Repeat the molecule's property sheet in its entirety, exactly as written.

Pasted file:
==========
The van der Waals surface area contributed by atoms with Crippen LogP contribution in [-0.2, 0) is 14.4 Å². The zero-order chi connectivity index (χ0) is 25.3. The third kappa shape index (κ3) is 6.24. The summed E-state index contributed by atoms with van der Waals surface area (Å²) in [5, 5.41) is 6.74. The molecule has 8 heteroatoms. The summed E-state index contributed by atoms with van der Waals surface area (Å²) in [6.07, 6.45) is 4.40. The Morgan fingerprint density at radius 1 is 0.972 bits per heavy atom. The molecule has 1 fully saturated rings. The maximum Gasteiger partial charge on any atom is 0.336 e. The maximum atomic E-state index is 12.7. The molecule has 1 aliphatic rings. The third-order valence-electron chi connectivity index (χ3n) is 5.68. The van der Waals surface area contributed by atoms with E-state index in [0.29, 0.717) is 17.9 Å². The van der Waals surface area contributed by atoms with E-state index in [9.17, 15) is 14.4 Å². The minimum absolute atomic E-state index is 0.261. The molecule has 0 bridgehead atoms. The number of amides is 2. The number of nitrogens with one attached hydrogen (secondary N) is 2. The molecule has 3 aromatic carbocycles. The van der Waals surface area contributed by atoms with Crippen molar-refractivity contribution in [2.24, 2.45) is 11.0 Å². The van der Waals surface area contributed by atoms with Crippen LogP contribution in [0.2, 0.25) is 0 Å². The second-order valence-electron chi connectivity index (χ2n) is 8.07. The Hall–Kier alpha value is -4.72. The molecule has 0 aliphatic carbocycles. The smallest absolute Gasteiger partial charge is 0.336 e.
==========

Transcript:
The van der Waals surface area contributed by atoms with Crippen LogP contribution in [-0.2, 0) is 14.4 Å². The zero-order chi connectivity index (χ0) is 25.3. The third kappa shape index (κ3) is 6.24. The summed E-state index contributed by atoms with van der Waals surface area (Å²) in [5, 5.41) is 6.74. The molecule has 8 heteroatoms. The summed E-state index contributed by atoms with van der Waals surface area (Å²) in [6.07, 6.45) is 4.40. The Morgan fingerprint density at radius 1 is 0.972 bits per heavy atom. The molecule has 1 fully saturated rings. The maximum Gasteiger partial charge on any atom is 0.336 e. The maximum atomic E-state index is 12.7. The molecule has 1 aliphatic rings. The third-order valence-electron chi connectivity index (χ3n) is 5.68. The van der Waals surface area contributed by atoms with E-state index in [0.29, 0.717) is 17.9 Å². The van der Waals surface area contributed by atoms with E-state index in [9.17, 15) is 14.4 Å². The minimum absolute atomic E-state index is 0.261. The molecule has 0 bridgehead atoms. The number of amides is 2. The number of nitrogens with one attached hydrogen (secondary N) is 2. The molecule has 3 aromatic carbocycles. The van der Waals surface area contributed by atoms with Crippen molar-refractivity contribution in [2.24, 2.45) is 11.0 Å². The van der Waals surface area contributed by atoms with Crippen LogP contribution in [0.2, 0.25) is 0 Å². The second-order valence-electron chi connectivity index (χ2n) is 8.07. The Hall–Kier alpha value is -4.72. The molecule has 0 aliphatic carbocycles. The smallest absolute Gasteiger partial charge is 0.336 e.